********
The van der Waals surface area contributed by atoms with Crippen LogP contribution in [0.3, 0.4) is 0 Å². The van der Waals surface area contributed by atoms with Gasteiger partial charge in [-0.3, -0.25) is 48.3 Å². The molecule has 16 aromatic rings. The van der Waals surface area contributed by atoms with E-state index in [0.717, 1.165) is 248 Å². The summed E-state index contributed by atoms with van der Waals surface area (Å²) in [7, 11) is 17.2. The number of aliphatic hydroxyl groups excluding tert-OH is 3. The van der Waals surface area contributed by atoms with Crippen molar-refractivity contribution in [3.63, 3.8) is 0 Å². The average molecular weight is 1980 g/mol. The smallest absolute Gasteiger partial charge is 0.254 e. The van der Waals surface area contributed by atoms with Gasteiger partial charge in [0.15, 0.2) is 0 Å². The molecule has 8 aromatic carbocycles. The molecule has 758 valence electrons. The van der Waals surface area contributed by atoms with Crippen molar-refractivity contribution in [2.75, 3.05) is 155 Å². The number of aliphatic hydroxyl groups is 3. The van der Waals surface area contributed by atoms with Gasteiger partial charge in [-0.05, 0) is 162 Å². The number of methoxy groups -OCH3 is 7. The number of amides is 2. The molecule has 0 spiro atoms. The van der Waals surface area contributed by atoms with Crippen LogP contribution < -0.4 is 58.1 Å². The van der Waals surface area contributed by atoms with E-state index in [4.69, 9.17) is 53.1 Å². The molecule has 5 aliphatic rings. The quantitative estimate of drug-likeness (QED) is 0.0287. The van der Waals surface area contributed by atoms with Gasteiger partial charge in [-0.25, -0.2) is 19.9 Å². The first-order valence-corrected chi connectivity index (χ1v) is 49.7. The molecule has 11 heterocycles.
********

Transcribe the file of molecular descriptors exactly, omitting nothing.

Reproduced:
The van der Waals surface area contributed by atoms with Crippen LogP contribution in [0.3, 0.4) is 0 Å². The van der Waals surface area contributed by atoms with Gasteiger partial charge in [-0.3, -0.25) is 48.3 Å². The molecule has 16 aromatic rings. The van der Waals surface area contributed by atoms with E-state index in [0.717, 1.165) is 248 Å². The summed E-state index contributed by atoms with van der Waals surface area (Å²) in [7, 11) is 17.2. The number of aliphatic hydroxyl groups excluding tert-OH is 3. The van der Waals surface area contributed by atoms with Crippen molar-refractivity contribution in [3.63, 3.8) is 0 Å². The average molecular weight is 1980 g/mol. The smallest absolute Gasteiger partial charge is 0.254 e. The van der Waals surface area contributed by atoms with Gasteiger partial charge in [0.15, 0.2) is 0 Å². The molecule has 8 aromatic carbocycles. The molecule has 758 valence electrons. The van der Waals surface area contributed by atoms with Crippen molar-refractivity contribution in [2.75, 3.05) is 155 Å². The number of aliphatic hydroxyl groups is 3. The van der Waals surface area contributed by atoms with Gasteiger partial charge in [-0.05, 0) is 162 Å². The number of methoxy groups -OCH3 is 7. The number of amides is 2. The molecule has 0 spiro atoms. The van der Waals surface area contributed by atoms with Crippen LogP contribution < -0.4 is 58.1 Å². The van der Waals surface area contributed by atoms with E-state index in [4.69, 9.17) is 53.1 Å². The molecule has 5 aliphatic rings. The quantitative estimate of drug-likeness (QED) is 0.0287. The van der Waals surface area contributed by atoms with Gasteiger partial charge in [-0.25, -0.2) is 19.9 Å². The first-order valence-corrected chi connectivity index (χ1v) is 49.7. The molecule has 11 heterocycles.